Sponsored by the National Highway Traffic Safety Administration, the ‘Motorcycle Crash Causes and Outcomes: Pilot Study” is a detailed reporting on the causes and statistics regarding motorcycle crashes in the United States. The majority of accidents continue to involve automobiles, however the percentage of motorcycles involved has continued to rise since the late 90’s. Along with the rising in involvement, there has also been an increase in motorcycle fatalities. In two-vehicle accidents, one report found a staggering 85% fatality rate for motorcyclists. Among the causes for accidents, there are three major factors that have contributed to this trend.

A shift in the leading cause of vehicular accidents

While distracted driving has become the leading cause for automobile accidents, alcohol intoxication remains a major cause in motorcycle crashes. When operating a vehicle, such as a motorcycle, that requires a lot more focus and balance, the consumption of alcohol can result in more frequent operator failure than in a standard automobile. Nearly three-quarters of the riders in reported accidents involving just them and stationary vehicles or objects had blood alcohol levels above the national limit of .08 when tested. According to the NHTSA report, around 69% of motorcycle driver fatalities occurred when the driver was also intoxicated beyond the legal limits.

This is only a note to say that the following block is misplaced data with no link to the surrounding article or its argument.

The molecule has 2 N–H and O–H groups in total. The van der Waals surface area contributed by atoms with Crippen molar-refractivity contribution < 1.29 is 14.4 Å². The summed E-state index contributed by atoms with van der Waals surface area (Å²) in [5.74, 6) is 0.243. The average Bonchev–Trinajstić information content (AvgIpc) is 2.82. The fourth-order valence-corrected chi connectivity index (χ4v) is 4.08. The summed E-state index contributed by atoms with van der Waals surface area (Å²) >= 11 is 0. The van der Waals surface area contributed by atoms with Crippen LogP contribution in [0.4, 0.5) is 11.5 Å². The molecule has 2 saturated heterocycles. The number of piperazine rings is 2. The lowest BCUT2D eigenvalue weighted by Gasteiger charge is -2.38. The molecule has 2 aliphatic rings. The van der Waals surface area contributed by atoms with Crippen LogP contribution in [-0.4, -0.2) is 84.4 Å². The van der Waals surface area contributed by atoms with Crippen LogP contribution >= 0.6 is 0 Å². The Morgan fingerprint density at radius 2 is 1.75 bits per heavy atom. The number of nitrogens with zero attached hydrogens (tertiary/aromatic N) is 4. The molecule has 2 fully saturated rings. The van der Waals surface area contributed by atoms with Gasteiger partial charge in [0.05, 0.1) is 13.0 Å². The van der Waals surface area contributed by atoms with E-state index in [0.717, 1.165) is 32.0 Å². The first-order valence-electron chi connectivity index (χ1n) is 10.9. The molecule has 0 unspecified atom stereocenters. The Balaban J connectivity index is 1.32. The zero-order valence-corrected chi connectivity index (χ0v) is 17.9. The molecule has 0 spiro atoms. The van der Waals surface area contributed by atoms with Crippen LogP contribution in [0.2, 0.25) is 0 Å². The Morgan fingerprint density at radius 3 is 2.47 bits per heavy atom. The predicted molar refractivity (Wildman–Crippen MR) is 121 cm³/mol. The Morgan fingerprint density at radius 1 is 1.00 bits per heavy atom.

Age differentials are also playing a different factor in motorcycle accidents

Despite a long standing belief that seasoned riders are typically better drivers and thus less prone to accidents or vehicular fatalities, an emerging shift has been seen in the numbers. At the beginning of the 90’s the HURT report, a California and surrounding territories study, endorsed that younger riders were at greater risk. However, with the increased popularity and aging population, more seniors are taking up riding motorcycles. Lack of experience, frailer bodies and a preference to heavier bikes have contributed to an increase in fatalities among riders aged around 40 and above. Younger riders carry the least number of accidents and fatalities because of the popularity of lighter-framed bikes and better reflexes.

A typical factor that has long been a contributor to accidents

From the compilation of NHTSA’s report on two-vehicle crashes that was released a few years ago, an increasing percentage of motorcycle drivers were speeding. Nearly 30% of motorcycle drivers were going over the limit at the time of the accident. In comparison, only 4% of automobile drivers were speeding. Alone, or combined with other factors, speeding increases the risk of accidental injury and death for riders significantly more than those in standard vehicles.